Classes are finished and the boys are still in school, so Lisa and I are home watching some documentaries on Netflix. The first on the bill was a National Geographic special on Manchu Picchu and we are just finishing up one on the prehistoric paintings in the Chauvet Cave. Although I don’t care much for the latter documentary as a production (so far), the paintings are amazing. My favorite images are to ones in which the artists are trying to depict movement. In particular, there was a bison with eight legs…
…and a rhino that seems to be shaking its head.
The documentary and the sites where I got these photos likenthese attempts to show motion to moderns film or animation. But in reality, they are far more like comics and modern art (in large part because they don’t actually move). Using multiple images of a limb is a stylistic trick used by many cartoonists. The Flash always makes a for a great example of depicting motion. Here we see the Scarlet Speedster spinning his arm very quickly to blow the bad guys over.
(via John Rozum for Kids, “Menace of the Super Gorilla” – John Broome story, Carmine Infantino and Joe Giella art. The Flash #106. May 1959. DC Comics.)
Interstingly enough, 30,000 years after these paintings were made in The Cave of Chauvet-Pont-d’Arc, another French artist employed a similar approach. Marcel Duchamp’s Nude Descending a Staircase, No. 2 (1912) shows a multi-limbed human reminiscent of bison in the cave.
I don’t think anyone would liken this to a movie or animation.
No great insights here, I suppose. I just wanted to see these all side-by-side. Looks like the ancients came up with very similar approaches to represent motion in a still image. We had very clever ancestors.
Evolution is now available in paperback just in time for Christmas for a very affordable $9.95 on Amazon ($14.95 if you get it elsewhere – also very affordable!). I just stumbled across this discovery when I was surfing the web. I hope I get a copy from Hill&Wang in my stocking. If you are still on the fence about picking up a copy, perhaps you could be persuaded by the fact that Evolution is a nominee for the Young Adult Library Services Association’s (YALSA) 2012 “Great Graphic Novels for Teens” as well as the Texas Library Associations 2011 “Maverick Graphic Novel Reading List.” Thanks to YALSA and TLA for the recognition. As my pals at Big Time Attic noted, we are honored.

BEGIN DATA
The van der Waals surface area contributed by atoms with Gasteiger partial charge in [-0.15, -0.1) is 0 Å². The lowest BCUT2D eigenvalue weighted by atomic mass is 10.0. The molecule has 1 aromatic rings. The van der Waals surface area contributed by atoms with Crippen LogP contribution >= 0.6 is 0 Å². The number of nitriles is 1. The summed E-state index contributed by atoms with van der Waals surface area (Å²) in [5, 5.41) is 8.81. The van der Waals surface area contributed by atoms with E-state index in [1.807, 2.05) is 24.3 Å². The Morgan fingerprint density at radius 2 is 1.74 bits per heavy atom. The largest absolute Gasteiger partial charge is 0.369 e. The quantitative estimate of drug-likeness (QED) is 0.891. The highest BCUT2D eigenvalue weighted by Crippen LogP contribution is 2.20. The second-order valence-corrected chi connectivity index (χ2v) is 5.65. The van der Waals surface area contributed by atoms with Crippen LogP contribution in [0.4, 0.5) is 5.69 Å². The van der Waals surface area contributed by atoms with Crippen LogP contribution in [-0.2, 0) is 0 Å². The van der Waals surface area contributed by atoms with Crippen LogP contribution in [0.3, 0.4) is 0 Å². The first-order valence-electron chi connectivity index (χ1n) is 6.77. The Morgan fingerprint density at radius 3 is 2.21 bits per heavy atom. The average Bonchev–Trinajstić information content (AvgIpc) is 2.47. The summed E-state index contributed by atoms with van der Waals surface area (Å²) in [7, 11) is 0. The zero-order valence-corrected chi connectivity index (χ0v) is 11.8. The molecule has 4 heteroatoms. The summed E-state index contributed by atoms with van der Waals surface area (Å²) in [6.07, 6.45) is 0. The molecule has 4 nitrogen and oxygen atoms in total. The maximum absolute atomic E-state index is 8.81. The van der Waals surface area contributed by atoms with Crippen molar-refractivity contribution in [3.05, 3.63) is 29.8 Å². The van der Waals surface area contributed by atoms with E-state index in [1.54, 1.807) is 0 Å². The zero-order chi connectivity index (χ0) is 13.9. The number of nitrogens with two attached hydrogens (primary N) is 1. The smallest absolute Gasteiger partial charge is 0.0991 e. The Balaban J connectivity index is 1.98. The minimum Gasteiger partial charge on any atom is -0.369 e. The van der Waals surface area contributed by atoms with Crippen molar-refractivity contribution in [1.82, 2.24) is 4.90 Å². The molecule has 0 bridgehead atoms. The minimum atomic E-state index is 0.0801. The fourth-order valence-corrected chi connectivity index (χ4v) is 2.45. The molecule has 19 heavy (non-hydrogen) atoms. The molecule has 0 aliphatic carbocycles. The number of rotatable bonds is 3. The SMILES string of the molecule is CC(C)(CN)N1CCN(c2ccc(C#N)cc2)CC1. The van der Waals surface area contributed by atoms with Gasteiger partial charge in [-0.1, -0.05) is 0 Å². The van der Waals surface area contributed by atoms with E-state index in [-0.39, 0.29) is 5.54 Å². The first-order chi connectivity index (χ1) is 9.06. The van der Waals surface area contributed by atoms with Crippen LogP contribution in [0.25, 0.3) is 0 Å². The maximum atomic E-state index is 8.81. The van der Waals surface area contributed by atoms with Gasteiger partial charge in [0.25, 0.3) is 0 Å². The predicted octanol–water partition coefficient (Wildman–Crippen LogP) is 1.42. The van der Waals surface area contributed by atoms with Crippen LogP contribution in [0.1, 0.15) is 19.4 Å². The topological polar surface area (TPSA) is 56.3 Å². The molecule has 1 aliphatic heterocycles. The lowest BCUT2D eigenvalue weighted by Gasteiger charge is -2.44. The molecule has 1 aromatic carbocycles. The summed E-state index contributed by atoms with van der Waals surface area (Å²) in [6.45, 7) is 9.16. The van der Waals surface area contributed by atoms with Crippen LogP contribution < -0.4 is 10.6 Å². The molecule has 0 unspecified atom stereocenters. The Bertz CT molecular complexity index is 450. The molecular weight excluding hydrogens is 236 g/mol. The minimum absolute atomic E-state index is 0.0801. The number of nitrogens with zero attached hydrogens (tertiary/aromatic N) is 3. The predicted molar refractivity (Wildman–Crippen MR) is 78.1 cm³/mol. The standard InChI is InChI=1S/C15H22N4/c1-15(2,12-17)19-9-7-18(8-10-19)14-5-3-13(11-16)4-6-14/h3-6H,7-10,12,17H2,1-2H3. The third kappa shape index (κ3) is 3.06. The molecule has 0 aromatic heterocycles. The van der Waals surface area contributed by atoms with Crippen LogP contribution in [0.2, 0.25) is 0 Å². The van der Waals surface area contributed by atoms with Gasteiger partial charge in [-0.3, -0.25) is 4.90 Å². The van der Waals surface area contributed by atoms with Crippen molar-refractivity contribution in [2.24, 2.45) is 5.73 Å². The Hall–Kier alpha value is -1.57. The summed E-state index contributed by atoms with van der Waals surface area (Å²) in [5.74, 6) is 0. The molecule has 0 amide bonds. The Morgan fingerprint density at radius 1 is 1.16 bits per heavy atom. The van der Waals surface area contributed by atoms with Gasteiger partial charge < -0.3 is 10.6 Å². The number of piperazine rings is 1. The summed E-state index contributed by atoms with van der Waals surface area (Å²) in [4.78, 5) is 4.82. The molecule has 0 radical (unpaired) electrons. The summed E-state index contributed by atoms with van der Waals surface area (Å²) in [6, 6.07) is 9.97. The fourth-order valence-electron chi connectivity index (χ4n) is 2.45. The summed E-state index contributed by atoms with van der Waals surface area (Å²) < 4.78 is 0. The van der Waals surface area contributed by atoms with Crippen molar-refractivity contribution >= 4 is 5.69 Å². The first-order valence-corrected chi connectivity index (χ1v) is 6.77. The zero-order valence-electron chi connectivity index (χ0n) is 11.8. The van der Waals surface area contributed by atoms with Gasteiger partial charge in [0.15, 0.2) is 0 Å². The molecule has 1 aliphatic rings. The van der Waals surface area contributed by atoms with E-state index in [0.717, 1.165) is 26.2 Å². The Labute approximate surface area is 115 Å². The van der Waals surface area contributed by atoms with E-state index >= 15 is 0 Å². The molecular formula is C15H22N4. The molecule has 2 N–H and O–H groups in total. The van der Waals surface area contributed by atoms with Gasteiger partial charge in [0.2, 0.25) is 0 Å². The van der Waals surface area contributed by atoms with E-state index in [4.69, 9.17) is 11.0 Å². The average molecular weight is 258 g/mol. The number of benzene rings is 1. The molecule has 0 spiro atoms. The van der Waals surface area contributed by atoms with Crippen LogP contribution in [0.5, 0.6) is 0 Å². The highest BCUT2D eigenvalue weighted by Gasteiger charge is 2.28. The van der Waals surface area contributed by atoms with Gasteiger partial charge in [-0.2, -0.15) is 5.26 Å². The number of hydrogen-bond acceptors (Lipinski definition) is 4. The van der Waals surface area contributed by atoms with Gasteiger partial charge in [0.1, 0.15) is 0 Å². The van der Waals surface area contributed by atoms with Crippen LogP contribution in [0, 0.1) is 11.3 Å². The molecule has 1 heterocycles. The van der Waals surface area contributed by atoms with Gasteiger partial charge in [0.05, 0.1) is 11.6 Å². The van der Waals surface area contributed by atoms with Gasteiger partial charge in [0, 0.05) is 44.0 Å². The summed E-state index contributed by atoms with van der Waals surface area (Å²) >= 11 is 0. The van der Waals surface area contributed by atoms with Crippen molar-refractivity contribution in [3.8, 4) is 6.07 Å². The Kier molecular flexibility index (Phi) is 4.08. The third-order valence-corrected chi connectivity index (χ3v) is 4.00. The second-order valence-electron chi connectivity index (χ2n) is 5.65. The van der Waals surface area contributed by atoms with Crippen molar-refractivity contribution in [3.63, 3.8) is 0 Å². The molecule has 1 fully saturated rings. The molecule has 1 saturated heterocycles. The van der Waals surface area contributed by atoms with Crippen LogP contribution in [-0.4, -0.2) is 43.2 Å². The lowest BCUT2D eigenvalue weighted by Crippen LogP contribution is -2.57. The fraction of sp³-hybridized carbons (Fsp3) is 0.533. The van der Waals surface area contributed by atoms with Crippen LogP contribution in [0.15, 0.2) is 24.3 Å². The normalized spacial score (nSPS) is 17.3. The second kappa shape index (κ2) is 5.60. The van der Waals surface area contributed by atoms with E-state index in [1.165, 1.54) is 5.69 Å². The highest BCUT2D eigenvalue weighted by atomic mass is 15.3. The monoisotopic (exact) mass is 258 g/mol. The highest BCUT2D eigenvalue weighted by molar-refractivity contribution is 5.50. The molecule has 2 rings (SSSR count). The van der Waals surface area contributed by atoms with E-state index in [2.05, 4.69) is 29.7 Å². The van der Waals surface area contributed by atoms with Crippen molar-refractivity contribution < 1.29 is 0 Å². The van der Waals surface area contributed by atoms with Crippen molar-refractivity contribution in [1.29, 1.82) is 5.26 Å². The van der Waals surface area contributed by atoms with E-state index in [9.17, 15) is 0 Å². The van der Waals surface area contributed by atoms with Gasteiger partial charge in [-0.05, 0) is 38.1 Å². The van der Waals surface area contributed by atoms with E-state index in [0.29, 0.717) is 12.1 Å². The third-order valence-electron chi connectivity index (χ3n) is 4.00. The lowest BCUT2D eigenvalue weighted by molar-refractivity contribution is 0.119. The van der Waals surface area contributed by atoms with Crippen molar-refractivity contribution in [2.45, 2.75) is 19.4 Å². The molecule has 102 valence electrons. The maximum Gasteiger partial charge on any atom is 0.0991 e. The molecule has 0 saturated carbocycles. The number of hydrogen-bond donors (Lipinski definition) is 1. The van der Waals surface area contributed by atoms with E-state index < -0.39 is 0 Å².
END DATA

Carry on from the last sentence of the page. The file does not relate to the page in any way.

Also in the news, Clan Apis and The Sandwalk Adventures have been translated into Korean. This was a very exciting deal brokered by the indefatigably international Daryn Guarino at Active Synapse (friend them on Facebook). On top of that they are going to be in color. Note the singular ‘color.” One color for each book. Nyuki is a bright yellow in Clan Apis and Darwin has a mysteriously green beard in The Sandwalk Adventures.
Nyuki I get. Sorta. Bees are brownish yellow, but the Darwin bit is a mystery. Perhaps his seasickness during his time on the HMS Beagle left him permanently “green?”
Oui? Well here are the instructions. Max wanted to cook for a talent show in one of his classes. I was the camera man for the the production and Lisa was the culinary consultant. For those wondering, the final product was ridiculously good and the pasta was sloppily consumed in minutes. Bon appetit!